Blue Snowflake Coral (Sarcothelia edmonsoni), a Hawaiian endemic



Blue Octocoral (Sarcothelia edmonsoni), a Hawaiian endemic
Blue Snowflake Coral (Sarcothelia edmonsoni), a Hawaiian endemic Octocoral
by B. N. Sullivan

The underwater landscape in Hawaii is not known for the presence of soft corals. There are hard, stony corals aplenty on Hawaiian reefs, but the sea plumes, colorful Nephtheid soft corals, and sea fans found on most other tropical reefs around the world are largely absent in Hawaii.

The pretty blue Octocoral pictured above is one of relatively few soft coral species that live in Hawaiian waters.  Some soft corals in Hawaii are not seen by divers because they grow at depths beyond sport diving range.  Others, like this one, are overlooked more often than not.

It is easy for a diver to swim right past a patch of Blue Snowflake coral without noticing it.  The species is what we think of as a "low-rise" coral.  The colonies form mats on the surfaces of rocks and dead coral.  From a distance, the colonies look kind of "mossy."  You have to get in close to observe the tiny flower-like polyps, but once you spot those, there is no doubt that you are looking at an Octocoral.

Blue Snowflake Coral is a Hawaiian endemic, i.e., it occurs naturally only in Hawaiian waters.  Its scientific name is Sarcothelia edmonsoni, but it was formerly classified as Anthelia edmonsoni.  (If you are searching for information about the species, you may have to look up both names).  It is a member of the Xeniidae family.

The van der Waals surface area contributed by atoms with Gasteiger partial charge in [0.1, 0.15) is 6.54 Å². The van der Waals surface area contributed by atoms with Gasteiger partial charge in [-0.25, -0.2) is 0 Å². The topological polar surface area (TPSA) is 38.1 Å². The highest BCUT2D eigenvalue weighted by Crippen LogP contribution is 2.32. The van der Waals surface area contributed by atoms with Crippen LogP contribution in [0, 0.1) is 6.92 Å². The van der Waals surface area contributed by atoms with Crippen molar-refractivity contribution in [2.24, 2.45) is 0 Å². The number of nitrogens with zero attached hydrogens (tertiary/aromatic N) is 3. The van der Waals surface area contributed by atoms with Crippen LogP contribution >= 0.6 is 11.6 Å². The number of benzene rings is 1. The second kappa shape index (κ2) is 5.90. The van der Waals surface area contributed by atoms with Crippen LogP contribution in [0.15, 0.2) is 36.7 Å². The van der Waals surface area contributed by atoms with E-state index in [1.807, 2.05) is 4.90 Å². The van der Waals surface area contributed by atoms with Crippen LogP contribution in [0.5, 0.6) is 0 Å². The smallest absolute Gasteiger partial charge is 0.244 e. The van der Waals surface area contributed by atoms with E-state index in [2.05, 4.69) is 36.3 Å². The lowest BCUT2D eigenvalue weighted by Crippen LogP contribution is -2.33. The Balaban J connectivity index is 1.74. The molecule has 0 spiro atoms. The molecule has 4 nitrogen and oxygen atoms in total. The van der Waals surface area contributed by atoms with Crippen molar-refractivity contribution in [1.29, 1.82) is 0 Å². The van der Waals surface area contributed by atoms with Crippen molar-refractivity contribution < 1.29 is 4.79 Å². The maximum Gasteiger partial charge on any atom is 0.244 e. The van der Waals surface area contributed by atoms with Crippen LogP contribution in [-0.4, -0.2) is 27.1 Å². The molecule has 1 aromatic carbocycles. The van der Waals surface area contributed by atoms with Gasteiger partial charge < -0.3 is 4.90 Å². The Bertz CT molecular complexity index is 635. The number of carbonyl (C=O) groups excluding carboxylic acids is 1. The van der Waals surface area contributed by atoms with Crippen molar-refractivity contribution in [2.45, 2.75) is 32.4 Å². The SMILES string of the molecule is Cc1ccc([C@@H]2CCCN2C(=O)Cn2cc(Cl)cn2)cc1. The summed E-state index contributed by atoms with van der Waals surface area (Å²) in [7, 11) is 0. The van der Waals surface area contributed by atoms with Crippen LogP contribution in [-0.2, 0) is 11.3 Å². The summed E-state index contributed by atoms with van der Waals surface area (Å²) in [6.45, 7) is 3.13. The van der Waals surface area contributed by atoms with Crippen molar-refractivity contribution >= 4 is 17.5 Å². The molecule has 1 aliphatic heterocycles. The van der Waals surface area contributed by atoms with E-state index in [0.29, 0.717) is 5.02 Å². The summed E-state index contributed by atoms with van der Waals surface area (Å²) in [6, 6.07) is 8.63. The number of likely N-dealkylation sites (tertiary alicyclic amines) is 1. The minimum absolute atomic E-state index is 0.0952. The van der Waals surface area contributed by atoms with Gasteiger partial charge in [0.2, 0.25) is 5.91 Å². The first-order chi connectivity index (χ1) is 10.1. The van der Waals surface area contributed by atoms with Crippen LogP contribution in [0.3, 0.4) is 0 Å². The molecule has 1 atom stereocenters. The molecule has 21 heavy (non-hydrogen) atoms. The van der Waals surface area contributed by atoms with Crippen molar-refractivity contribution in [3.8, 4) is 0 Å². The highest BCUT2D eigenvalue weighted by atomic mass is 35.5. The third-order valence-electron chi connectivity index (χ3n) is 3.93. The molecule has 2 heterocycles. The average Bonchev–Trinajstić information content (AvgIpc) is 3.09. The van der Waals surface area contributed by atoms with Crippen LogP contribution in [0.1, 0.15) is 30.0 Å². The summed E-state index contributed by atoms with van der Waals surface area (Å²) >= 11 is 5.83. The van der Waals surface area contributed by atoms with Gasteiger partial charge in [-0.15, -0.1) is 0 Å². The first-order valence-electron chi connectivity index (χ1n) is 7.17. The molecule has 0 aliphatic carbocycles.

Sarcothelia edmonsoni is the primary food source for another creature endemic to Hawaii, the sea slug Marionia hawaiiensis* (formerly known as Tritonia hawaiiensis).  It makes sense -- doesn't it? -- that an endemic critter would have another endemic species as its main prey.

I photographed this example of Sarcothelia edmonsoni along the South Kona coast of Hawaii's Big Island, near the edge of Honaunau Bay.
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*I don't have a photo of Marionia hawaiiensis, so click here to see the creature on Cory Pittman and Pauline Fiene's site, Sea Slugs of Hawaii.


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